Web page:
(Reuters) – British police forces have been granted access to details of people who have been told to self-isolate under the government’s ‘test and trace’ system, the Department of Health and Social Care (DHSC) said late on Saturday.
A spokesman for the department said it agreed with the National Police Chiefs Council (NPCC) that officers could have access on a case-by-case basis to information on whether a specific individual has been notified to self-isolate.
“The memorandum of understanding ensures that information is shared with appropriate safeguards and in accordance with the law. No testing or health data is shared in this process,” the spokesman said in an emailed statement.
The development was reported earlier by Sky News, which also cited an NPCC statement saying police will continue encouraging voluntary compliance but will enforce regulations and issue fixed penalty notices (FPN) when needed.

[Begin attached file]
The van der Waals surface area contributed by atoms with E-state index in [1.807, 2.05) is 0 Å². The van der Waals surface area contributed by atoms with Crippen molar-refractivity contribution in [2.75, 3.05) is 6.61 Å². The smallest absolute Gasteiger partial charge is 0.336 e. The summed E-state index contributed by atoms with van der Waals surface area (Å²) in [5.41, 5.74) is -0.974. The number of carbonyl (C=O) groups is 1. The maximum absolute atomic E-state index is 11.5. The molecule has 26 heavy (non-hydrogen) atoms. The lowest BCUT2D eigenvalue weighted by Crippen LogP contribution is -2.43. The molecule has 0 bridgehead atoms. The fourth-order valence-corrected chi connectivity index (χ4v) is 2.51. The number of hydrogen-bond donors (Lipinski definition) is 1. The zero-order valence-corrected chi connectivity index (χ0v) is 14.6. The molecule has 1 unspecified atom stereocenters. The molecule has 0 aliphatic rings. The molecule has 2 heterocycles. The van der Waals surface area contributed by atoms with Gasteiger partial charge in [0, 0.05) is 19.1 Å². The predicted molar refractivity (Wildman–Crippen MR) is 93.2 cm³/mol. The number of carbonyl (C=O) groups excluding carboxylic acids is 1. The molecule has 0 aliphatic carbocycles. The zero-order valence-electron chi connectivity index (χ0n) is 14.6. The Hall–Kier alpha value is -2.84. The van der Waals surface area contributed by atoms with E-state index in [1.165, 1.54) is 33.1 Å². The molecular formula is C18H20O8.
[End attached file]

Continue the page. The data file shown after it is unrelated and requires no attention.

“Where people fail to self-isolate and refuse to comply, officers can issue FPNs and direct people to return to self-isolation. Officers will engage with individuals to establish their circumstances, using their discretion wherever it is reasonable to do so,” the NPCC statement said.
The test and trace system, which Prime Minister Boris Johnson promised would be world beating, has seen setbacks including a glitch identified earlier this month that delayed the upload of nearly 16,000 cases into computer systems, including for contact tracers.
In recent weeks, the COVID-19 infection rate has risen sharply in Britain with an accelerating second wave, prompting Johnson and other regional leaders to introduce tighter restrictions and local lockdowns.
Britain has one of the highest death rates from the virus in Europe and previously suffered the worst economic contraction of any leading nation from the outbreak.
(Reporting by Kanishka Singh; Editing by Daniel Wallis)
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